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In this week after Easter, I thought it would be helpful to share some more information about the sacrament of the Eucharist, or Communion, from a gluten-free point of view.
Tradition has held that the bread used for this holy rite, whether leavened or unleavened, be made from wheat. This tradition was confirmed in mid-2017 from a letter to the Diocesan Bishops, written by the Congregation for Divine Worship and the Discipline of the Sacraments at the request of Pope Francis. The letter outlined that gluten must be present in the bread used to celebrate the Eucharist during Roman Catholic Mass.
The Catholic Church’s Canon Law actually already spelled out this requirement in the 1990s and 2000s. It was further enumerated in 2012 when the U.S. Conference of Catholic Bishops agreed to this statement: “it is impossible to consecrate a host made of something other than wheat and water.”
Thus, celiacs and the gluten intolerant, have historically been left without a place at the communion table, unless they partook of only the wine (it is recommended that communicants receive both the Body and the Blood, but it not required in the Catholic faith). Early in this millennium, that changed, after The Benedictine Sisters of Perpetual Adoration developed a “low gluten” host made from wheat starch. (To learn more about the Sisters and the development of their wheat starch host, see this PBS video.)
This host contains .01% gluten, which is approximately 100ppm gluten; however, equating that amount of gluten (37 micrograms of gluten contained in one wafer) to scientifically established tolerable daily exposure levels (6 milligrams of gluten per day), one wafer would be well within the daily amount of gluten (0.04%) considered safe to those with celiac disease. GlutenFreeHosts also offers a low-gluten wafer (<20ppm) made from wheat starch.
Whether this low-gluten wafer is acceptable to you and to your doctor is completely up to you, and is a matter of considerable debate.
There is another option for Protestants, however: make your own. Growing up in the church, I learned that part of being involved as a member of a church community meant volunteering and helping where you could. One way I have been giving of myself to my church is to periodically bake the loaves for Communion – of course this means that everyone is partaking of gluten-free bread when I’m the bread baker – lucky them! If you are in need of a great gluten-free bread recipe to bake for Communion at your church (or otherwise), have a look at this beautiful gluten free artisan bread recipe.
Recently though, my church asked me to start baking gluten-free Communion wafers for every service. I knew this would require creating a large enough recipe that would produce lots of wafers at one time and have a good shelf life. When I developed the right combination, I felt I should share it with you, too! Having the Host available to everyone, in every church, should be a mission we can all unite behind.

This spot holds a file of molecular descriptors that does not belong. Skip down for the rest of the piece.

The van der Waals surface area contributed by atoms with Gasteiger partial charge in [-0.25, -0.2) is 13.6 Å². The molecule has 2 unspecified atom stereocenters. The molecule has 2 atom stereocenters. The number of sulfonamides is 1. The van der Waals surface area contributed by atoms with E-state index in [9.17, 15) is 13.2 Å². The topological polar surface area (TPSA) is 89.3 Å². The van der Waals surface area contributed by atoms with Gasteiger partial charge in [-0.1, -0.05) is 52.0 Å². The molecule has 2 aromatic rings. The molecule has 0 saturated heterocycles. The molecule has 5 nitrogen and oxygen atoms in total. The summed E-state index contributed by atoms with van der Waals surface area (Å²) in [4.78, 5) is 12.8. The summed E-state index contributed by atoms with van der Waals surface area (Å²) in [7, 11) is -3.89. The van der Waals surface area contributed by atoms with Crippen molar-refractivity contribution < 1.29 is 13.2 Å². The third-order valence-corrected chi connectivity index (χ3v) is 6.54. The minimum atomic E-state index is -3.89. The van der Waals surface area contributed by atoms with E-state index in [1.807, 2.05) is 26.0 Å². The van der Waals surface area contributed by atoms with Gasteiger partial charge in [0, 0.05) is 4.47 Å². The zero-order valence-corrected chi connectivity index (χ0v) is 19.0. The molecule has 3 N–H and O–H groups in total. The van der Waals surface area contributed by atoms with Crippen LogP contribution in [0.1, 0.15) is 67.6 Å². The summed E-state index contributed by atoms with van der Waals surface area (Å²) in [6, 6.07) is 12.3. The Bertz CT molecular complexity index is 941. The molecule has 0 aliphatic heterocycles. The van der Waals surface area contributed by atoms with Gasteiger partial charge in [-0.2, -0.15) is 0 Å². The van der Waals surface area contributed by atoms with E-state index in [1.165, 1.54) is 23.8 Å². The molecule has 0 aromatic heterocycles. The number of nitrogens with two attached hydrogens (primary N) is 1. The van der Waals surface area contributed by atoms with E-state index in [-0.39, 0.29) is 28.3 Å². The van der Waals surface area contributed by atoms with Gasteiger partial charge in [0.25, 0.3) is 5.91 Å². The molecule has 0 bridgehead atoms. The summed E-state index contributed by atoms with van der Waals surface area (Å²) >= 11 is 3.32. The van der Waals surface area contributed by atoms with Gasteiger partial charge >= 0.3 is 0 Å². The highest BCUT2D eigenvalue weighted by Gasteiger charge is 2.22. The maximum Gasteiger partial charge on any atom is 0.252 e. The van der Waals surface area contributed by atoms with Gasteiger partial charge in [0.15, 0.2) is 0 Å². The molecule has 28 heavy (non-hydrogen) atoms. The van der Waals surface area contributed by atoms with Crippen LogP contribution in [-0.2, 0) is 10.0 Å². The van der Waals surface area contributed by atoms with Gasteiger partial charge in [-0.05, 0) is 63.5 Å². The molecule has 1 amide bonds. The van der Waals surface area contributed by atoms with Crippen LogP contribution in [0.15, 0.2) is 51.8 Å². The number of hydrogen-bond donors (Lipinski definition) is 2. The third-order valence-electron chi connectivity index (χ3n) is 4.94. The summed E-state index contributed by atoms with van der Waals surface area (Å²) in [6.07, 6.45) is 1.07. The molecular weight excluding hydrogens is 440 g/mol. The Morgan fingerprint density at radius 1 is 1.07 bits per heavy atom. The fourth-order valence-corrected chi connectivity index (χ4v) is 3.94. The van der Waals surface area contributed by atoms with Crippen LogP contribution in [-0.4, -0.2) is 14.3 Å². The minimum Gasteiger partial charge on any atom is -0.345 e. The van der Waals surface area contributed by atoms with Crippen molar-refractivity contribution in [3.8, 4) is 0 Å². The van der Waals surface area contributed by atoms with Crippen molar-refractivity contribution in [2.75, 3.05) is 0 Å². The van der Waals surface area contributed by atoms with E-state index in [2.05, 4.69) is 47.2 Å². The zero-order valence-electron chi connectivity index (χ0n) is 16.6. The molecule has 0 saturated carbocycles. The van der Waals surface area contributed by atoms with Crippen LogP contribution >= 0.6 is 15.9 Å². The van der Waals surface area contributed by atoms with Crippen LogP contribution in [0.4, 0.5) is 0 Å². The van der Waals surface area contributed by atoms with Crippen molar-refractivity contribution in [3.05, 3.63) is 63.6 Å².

Whether purchased or homemade, whether low-gluten or gluten-free, all Communion wafers for those avoiding gluten should be handled separately to prevent cross-contamination. The most common way of doing this is to place the special Hosts apart from the wheat Host, usually inside of a “pyx” — a metal, ceremonial box. These wafers are also blessed or consecrated by the priest or officiant.
Ask your church about providing gluten-free wafers for you and other parishioners, or make your own and offer them to your church for the benefit of all. Every willing person should be welcomed at the table.
Preheat oven to 450° F (static) 425° F (convection).
Use a food processor or mix by hand in a large bowl: gfJules™ All Purpose Gluten-Free Flour and salt. Slowly add in the liquid while pulsing or stirring with a fork. If the dough is too dry, add additional water by the 1/2 teaspoonful in order to get dough wet enough to hold together in a ball but not be sticky.
Form a ball with the dough and pat out onto a pastry mat or clean counter well-dusted with gfJules™ All Purpose Gluten-Free Flour. Pat with your fingers to flatten the dough, then roll gently in each direction until the dough is so thin you can almost see through it.
Using a 1-inch round cookie cutter, cut and lift with a bench scraper or spatula, and place onto a parchment-lined baking sheet. Prick each circle twice with a fork (I prick in both directions to make a cross shape). Roll out remnant dough to make more wafers.
Arrange all wafers on a parchment-lined baking sheet. They will not spread, so they may be placed quite close to each other on the sheets. Cover with another sheet of parchment paper and lay another baking sheet on top to prevent the wafers from curling during the bake. Put an oven-safe heavy skillet on top of the second baking sheet to keep weight on top of the wafers as they bake.
Bake for 8-9 minutes then remove the second baking sheet. Continue to bake for 4-5 more minutes, until the wafers will are crisp but not browned.
Remove to cool on a wire rack.
Yield: approximately 150 wafers.